Nobel prize-winning NYT columnist Paul Krugman has been doing some terrific writing on the economics of climate action (see Climate action “now might actually help the economy recover from its current slump” by giving “businesses a reason to invest in new equipment and facilities” and “Krugman strongly endorses Waxman-Markey“).
Now he writes on Friday’s important CBO study, which found a “cost to households of Waxman-Markey in 2020 at $22 billion — which, given a projected population of 335 million, comes to 18 cents a day. [We've been using the household figure of 48 cents a day.] He ends his column titled, "Climate change fantasies":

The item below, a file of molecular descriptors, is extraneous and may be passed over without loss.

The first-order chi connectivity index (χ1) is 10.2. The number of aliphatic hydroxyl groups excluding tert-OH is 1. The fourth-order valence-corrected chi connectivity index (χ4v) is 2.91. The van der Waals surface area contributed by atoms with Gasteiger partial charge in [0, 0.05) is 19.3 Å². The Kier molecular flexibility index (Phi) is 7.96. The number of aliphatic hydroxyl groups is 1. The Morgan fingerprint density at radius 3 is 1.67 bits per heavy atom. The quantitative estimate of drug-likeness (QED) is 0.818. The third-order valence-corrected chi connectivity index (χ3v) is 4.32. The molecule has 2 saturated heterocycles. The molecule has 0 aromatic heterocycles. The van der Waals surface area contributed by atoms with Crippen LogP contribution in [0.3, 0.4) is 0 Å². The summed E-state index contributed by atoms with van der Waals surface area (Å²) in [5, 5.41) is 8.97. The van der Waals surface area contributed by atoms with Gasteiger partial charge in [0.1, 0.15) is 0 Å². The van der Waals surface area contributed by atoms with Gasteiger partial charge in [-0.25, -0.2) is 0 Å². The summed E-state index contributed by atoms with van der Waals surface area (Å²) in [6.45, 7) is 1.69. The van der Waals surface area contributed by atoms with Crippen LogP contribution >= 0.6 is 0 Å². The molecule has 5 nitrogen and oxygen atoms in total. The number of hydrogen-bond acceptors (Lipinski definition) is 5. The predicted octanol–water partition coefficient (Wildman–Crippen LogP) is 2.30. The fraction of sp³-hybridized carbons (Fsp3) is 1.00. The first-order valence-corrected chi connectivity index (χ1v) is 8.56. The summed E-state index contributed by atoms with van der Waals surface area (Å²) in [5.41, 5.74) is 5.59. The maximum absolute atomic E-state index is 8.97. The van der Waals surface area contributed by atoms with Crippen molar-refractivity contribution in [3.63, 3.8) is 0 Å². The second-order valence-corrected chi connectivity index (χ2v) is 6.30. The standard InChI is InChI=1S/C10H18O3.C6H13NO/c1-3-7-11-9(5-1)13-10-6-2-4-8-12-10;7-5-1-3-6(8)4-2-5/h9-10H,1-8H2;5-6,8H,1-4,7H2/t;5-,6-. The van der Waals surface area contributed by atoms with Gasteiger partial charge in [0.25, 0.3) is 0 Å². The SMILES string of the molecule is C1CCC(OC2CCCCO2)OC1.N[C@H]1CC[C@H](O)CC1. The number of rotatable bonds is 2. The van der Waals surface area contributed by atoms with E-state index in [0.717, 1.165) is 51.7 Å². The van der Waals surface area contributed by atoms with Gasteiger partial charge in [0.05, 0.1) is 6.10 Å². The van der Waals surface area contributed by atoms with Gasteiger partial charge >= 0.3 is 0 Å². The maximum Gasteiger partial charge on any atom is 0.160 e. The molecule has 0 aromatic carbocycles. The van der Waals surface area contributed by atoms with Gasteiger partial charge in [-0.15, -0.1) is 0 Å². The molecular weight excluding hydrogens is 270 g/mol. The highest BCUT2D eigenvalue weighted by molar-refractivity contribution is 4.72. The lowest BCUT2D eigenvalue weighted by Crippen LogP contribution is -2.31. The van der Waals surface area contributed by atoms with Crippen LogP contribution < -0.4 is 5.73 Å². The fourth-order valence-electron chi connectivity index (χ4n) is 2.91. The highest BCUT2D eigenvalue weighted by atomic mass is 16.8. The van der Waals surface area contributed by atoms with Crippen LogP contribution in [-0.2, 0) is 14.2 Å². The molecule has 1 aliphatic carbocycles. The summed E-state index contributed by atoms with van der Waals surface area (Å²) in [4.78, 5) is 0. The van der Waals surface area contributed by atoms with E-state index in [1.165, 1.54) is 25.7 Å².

The point is that we need to be clear about who are the realists and who are the fantasists here. The realists are actually the climate activists, who understand that if you give people in a market economy the right incentives they will make big changes in their energy use and environmental impact. The fantasists are the burn-baby-burn crowd who hate the idea of using government for good, and therefore insist that doing the right thing is economically impossible.
From a fellow climate realist — Hear! Hear!
This piece originally appeared on Joe Romm's blog, Climate Progress